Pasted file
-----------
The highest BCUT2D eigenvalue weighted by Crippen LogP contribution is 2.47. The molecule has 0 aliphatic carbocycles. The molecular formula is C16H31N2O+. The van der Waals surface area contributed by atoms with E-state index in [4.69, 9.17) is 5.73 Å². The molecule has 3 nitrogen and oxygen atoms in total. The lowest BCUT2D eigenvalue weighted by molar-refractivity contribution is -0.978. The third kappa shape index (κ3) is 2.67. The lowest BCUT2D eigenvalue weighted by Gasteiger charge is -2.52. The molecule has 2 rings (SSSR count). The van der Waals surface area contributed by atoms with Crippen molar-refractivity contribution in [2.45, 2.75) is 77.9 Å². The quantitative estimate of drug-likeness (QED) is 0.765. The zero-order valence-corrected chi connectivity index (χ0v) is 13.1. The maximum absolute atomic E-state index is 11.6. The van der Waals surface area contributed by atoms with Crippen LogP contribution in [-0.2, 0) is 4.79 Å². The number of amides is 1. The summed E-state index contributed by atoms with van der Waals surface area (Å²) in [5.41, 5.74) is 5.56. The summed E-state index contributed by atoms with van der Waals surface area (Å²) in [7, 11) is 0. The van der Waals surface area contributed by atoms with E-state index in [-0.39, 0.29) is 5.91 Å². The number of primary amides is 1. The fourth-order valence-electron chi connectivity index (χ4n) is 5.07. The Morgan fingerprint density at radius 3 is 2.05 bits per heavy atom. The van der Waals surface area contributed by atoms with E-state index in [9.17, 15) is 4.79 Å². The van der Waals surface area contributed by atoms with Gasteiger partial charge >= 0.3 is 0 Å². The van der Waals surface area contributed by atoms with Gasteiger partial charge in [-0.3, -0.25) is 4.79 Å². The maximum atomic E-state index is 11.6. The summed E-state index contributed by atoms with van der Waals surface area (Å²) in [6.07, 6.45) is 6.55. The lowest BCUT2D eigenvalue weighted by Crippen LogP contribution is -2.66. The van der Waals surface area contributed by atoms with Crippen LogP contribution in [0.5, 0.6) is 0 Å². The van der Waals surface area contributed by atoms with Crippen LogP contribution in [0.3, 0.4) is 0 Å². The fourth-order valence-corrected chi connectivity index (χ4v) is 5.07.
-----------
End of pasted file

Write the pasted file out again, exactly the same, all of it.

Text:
The highest BCUT2D eigenvalue weighted by Crippen LogP contribution is 2.47. The molecule has 0 aliphatic carbocycles. The molecular formula is C16H31N2O+. The van der Waals surface area contributed by atoms with E-state index in [4.69, 9.17) is 5.73 Å². The molecule has 3 nitrogen and oxygen atoms in total. The lowest BCUT2D eigenvalue weighted by molar-refractivity contribution is -0.978. The third kappa shape index (κ3) is 2.67. The lowest BCUT2D eigenvalue weighted by Gasteiger charge is -2.52. The molecule has 2 rings (SSSR count). The van der Waals surface area contributed by atoms with Crippen molar-refractivity contribution in [2.45, 2.75) is 77.9 Å². The quantitative estimate of drug-likeness (QED) is 0.765. The zero-order valence-corrected chi connectivity index (χ0v) is 13.1. The maximum absolute atomic E-state index is 11.6. The van der Waals surface area contributed by atoms with Crippen LogP contribution in [-0.2, 0) is 4.79 Å². The number of amides is 1. The summed E-state index contributed by atoms with van der Waals surface area (Å²) in [5.41, 5.74) is 5.56. The summed E-state index contributed by atoms with van der Waals surface area (Å²) in [7, 11) is 0. The van der Waals surface area contributed by atoms with E-state index in [-0.39, 0.29) is 5.91 Å². The number of primary amides is 1. The fourth-order valence-electron chi connectivity index (χ4n) is 5.07. The Morgan fingerprint density at radius 3 is 2.05 bits per heavy atom. The van der Waals surface area contributed by atoms with E-state index in [9.17, 15) is 4.79 Å². The van der Waals surface area contributed by atoms with Gasteiger partial charge >= 0.3 is 0 Å². The van der Waals surface area contributed by atoms with Gasteiger partial charge in [-0.3, -0.25) is 4.79 Å². The maximum atomic E-state index is 11.6. The summed E-state index contributed by atoms with van der Waals surface area (Å²) in [6.07, 6.45) is 6.55. The lowest BCUT2D eigenvalue weighted by Crippen LogP contribution is -2.66. The van der Waals surface area contributed by atoms with Crippen LogP contribution in [0.5, 0.6) is 0 Å². The van der Waals surface area contributed by atoms with Crippen LogP contribution in [0.3, 0.4) is 0 Å². The fourth-order valence-corrected chi connectivity index (χ4v) is 5.07.